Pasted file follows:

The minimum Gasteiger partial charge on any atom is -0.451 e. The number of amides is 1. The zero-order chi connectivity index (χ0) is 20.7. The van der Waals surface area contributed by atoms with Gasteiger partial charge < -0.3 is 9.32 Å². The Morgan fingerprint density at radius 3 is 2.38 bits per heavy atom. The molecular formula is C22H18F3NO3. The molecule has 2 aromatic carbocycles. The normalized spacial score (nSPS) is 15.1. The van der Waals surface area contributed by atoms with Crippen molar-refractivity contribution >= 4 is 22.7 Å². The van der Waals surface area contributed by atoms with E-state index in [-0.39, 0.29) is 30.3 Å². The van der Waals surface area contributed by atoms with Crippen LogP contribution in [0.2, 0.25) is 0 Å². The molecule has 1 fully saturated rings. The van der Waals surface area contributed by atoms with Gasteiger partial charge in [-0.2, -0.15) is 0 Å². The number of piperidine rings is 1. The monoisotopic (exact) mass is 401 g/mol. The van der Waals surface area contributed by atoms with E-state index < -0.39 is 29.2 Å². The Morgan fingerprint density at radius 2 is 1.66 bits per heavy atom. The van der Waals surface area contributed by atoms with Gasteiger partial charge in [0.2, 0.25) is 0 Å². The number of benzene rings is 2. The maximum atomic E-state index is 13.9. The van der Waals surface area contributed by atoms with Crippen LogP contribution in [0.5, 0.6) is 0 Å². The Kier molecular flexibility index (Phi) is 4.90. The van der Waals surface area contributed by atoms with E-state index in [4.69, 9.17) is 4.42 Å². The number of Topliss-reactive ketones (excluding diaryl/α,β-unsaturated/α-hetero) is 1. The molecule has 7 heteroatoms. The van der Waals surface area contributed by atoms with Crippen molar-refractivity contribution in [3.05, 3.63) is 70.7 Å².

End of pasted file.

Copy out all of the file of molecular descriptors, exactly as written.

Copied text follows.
The minimum Gasteiger partial charge on any atom is -0.451 e. The number of amides is 1. The zero-order chi connectivity index (χ0) is 20.7. The van der Waals surface area contributed by atoms with Gasteiger partial charge < -0.3 is 9.32 Å². The Morgan fingerprint density at radius 3 is 2.38 bits per heavy atom. The molecular formula is C22H18F3NO3. The molecule has 2 aromatic carbocycles. The normalized spacial score (nSPS) is 15.1. The van der Waals surface area contributed by atoms with Crippen molar-refractivity contribution >= 4 is 22.7 Å². The van der Waals surface area contributed by atoms with E-state index in [-0.39, 0.29) is 30.3 Å². The van der Waals surface area contributed by atoms with Crippen LogP contribution in [0.2, 0.25) is 0 Å². The molecule has 1 fully saturated rings. The van der Waals surface area contributed by atoms with Gasteiger partial charge in [-0.2, -0.15) is 0 Å². The number of piperidine rings is 1. The monoisotopic (exact) mass is 401 g/mol. The van der Waals surface area contributed by atoms with E-state index < -0.39 is 29.2 Å². The Morgan fingerprint density at radius 2 is 1.66 bits per heavy atom. The van der Waals surface area contributed by atoms with Gasteiger partial charge in [0.2, 0.25) is 0 Å². The number of benzene rings is 2. The maximum atomic E-state index is 13.9. The van der Waals surface area contributed by atoms with Crippen LogP contribution in [0.5, 0.6) is 0 Å². The Kier molecular flexibility index (Phi) is 4.90. The van der Waals surface area contributed by atoms with E-state index in [4.69, 9.17) is 4.42 Å². The number of Topliss-reactive ketones (excluding diaryl/α,β-unsaturated/α-hetero) is 1. The molecule has 7 heteroatoms. The van der Waals surface area contributed by atoms with Crippen molar-refractivity contribution in [3.05, 3.63) is 70.7 Å².